Mine expansion can have very human consequences. In western Germany, thousands of families are facing relocation as mines there are being expanded. DW was in the village of Pesch to meet one of them: the Hoffmanns.
Hans-Peter Hoffmann and his family have been living in the village of Erkelenz-Pesch for 26 years. Soon they will have to leave their home, once the expanding Garzweiler II open-cast mine has swallowed up their village.
The residents of Pesch and villages like it have the choice to either move away on their own, or to remain part of the village and be moved to a new, nearby location.
For the Hoffmann family, the decision to take part in the relocation process, though not pleasant, was an easy one.
"We wanted to stay near our friends, mostly," says Hans-Peter. "And we also felt a strong bond to our community. But the process is taking so long. They told us five years ago that we would be relocated, and still we are waiting. Now most of our old neighbors and friends from Pesch have moved away to other places. And here we are - still waiting."
Hans-Peter and his wife say the most unpleasant part of their "relocation process" has been watching their home of Pesch - which they are proud to say was once an idyllic village with 250 inhabitants - slowly turn into a kind of ghost town.
"It's gotten really bad the last three years," says Hans-Peter's wife. "Pesch used to be clean and tidy. I used to love taking the dogs for a walk. But now where should I go? I don't want to look at the scoops and the trucks and how they're destroying our home. For 26 years I planted flowers here, but now what's the point. It's just no more fun."
The destruction of Pesch has already begun, though most of the houses are still standing. The abandoned properties no longer have house numbers, and the windows are boarded up with wooden and metal slabs.
On one of the houses, you can see a white sign with red and black lettering that reads: "There are people still living here - nothing is for free here!" The message is meant for the people who come to Pesch to scavenge and vandalize the abandoned houses - something that's been going on for years.
"At first, when the people started moving away, it wasn't so bad. But now, there are only a few families left here, and scavenging and vandalism became a real problem. They stole doors, windows, even things like copper wire and insulation. Now all the houses are boarded up, and the security vehicles that drive through here every night have scared them off."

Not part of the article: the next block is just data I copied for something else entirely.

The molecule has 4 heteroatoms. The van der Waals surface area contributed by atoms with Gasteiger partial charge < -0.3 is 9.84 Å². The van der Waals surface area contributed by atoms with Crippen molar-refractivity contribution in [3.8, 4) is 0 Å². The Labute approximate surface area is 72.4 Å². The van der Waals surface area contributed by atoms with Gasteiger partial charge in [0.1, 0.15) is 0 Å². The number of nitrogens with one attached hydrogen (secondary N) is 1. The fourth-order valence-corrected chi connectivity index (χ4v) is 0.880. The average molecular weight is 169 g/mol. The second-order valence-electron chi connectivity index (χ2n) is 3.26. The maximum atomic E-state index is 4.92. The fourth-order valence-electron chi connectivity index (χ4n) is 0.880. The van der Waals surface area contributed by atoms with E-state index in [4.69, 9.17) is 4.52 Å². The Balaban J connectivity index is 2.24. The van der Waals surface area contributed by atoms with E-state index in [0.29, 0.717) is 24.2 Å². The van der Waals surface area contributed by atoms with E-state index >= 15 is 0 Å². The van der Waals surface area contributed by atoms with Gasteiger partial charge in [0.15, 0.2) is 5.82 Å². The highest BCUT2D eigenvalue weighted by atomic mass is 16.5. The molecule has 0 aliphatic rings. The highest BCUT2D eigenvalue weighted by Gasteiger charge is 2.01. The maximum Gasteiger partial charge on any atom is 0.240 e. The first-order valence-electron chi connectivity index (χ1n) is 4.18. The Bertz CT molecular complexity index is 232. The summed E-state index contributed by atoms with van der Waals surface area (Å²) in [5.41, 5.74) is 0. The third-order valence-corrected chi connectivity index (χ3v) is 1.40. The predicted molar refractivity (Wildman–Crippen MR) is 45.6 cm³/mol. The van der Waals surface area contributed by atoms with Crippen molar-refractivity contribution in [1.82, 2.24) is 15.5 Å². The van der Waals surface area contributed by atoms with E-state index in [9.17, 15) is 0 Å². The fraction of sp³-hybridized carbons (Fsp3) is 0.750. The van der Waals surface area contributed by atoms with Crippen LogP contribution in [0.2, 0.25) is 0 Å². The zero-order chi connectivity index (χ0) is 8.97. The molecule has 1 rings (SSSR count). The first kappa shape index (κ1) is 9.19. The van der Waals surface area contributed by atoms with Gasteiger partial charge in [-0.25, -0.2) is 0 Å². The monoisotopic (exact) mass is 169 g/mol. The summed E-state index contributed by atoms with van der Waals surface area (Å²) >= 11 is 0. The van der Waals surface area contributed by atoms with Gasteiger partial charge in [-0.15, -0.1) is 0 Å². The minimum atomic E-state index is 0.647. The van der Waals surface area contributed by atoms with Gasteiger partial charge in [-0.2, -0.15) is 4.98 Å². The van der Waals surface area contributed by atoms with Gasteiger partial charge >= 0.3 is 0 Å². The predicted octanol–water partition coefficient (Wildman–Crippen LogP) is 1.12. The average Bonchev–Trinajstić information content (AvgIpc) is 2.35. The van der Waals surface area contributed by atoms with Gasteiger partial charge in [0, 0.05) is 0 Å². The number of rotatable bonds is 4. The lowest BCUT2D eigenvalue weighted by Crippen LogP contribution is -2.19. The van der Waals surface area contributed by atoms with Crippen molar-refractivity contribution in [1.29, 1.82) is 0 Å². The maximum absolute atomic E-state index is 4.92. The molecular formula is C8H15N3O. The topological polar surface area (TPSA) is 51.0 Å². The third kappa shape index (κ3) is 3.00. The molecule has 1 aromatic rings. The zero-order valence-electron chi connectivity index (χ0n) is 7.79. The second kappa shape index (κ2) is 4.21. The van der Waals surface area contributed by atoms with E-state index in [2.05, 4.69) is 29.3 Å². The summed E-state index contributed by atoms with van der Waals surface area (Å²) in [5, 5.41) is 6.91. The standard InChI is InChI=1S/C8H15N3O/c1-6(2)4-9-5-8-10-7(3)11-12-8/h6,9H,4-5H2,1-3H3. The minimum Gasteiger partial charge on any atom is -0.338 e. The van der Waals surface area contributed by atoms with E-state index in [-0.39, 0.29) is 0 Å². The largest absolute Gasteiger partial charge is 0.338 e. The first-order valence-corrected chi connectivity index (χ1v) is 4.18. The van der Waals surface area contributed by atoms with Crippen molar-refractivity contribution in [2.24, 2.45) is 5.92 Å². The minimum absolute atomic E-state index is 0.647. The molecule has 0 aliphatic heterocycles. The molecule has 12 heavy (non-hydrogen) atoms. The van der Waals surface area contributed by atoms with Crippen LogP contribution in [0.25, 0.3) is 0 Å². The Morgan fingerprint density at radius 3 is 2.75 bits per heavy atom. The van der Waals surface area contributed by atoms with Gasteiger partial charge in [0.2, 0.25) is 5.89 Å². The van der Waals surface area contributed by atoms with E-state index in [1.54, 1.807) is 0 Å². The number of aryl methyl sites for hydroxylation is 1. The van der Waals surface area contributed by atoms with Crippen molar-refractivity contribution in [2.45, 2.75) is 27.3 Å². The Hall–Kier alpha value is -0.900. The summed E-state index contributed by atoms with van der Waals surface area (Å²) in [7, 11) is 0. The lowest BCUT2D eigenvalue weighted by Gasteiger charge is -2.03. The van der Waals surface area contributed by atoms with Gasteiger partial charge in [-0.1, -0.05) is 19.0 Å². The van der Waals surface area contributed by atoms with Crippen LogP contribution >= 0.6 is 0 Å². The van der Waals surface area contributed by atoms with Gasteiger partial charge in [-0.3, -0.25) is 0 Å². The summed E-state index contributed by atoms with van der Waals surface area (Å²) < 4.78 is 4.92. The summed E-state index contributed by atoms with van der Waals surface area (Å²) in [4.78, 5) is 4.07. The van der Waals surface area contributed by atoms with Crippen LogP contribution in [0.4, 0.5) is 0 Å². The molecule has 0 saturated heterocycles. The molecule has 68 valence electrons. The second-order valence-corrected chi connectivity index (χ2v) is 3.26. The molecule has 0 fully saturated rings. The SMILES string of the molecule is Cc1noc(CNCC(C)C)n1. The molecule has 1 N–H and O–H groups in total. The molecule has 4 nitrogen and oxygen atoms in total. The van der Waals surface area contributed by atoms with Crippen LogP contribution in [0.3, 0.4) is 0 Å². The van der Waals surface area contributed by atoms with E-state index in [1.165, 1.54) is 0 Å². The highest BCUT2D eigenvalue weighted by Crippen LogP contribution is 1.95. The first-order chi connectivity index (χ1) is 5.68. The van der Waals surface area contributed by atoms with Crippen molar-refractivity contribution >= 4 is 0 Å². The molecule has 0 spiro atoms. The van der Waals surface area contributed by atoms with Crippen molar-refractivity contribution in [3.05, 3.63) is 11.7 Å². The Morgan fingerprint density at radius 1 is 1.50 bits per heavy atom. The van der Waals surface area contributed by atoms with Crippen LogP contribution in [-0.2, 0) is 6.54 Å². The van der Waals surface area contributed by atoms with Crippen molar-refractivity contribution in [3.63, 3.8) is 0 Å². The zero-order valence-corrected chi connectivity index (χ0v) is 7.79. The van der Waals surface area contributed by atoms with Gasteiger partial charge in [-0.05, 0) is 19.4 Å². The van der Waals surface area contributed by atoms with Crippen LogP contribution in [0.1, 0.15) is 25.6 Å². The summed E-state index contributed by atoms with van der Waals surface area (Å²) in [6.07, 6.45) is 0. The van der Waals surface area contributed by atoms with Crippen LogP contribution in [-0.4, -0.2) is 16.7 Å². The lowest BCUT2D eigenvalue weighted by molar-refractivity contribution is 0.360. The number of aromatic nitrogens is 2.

The RWE electric power company, Germany's second largest electricity producer, pays for those security services, as it is the owner of the mine and therefore in charge of the resettlement process.
For the common good?
Erik Schroeddert, a senior manager at RWE responsible for the relocation of thousands of families like the Hoffmanns, says the situation is an unfortunate - yet necessary - consequence of Germany's energy needs.
"Brown coal has been mined in this region for close to a century. It is one of Germany's greatest energy sources; some say it's Germany's oil. The government broadly supports our operation because what we are doing is for the greater good. So with the public interest in mind, and a political consensus to back it up, it's natural that we must relocate these villages."
Schroeddert's job is not just to relocate each individual family or household. It's to relocate entire villages and communities - square meter by square meter.
"The new location is normally never more than a few hundred meters, or a few kilometers, away from where the old village was. And the new village is literally made brand new," he said. "Every street, park, or other piece of property is there - just moved from one place to the other. And the entire process is based on agreement with the villages themselves. So, I think it's fair to say that we've succeeded in developing very attractive new locations."
Back in Pesch, however, and in many of the nearby villages also being relocated, the people themselves wouldn't exactly agree with Schroeddert's assessment.
Hans-Peter Hoffmann, for one, will tell you the process has been far from attractive.
"Sure, they'll argue that what they're doing is for the common good. But, honestly, what is the greater good or RWE doing for us? They're paying for our move as part of their 'compensation' package, but what about the emotional anguish we've suffered? There's no compensation for that. What about our children? They're starting to ask us: 'What's going to happen in the future?' My wife and I, too, want to know where this will all lead."
Despite their frustration with the present situation, however, the Hoffmanns say they still continue to hope. No longer for their old home of Pesch, but for a new Pesch, which is at least somewhat similar - and just a few kilometers down the road.
Author: Gabriel Borrud
Editor: Rob Turner
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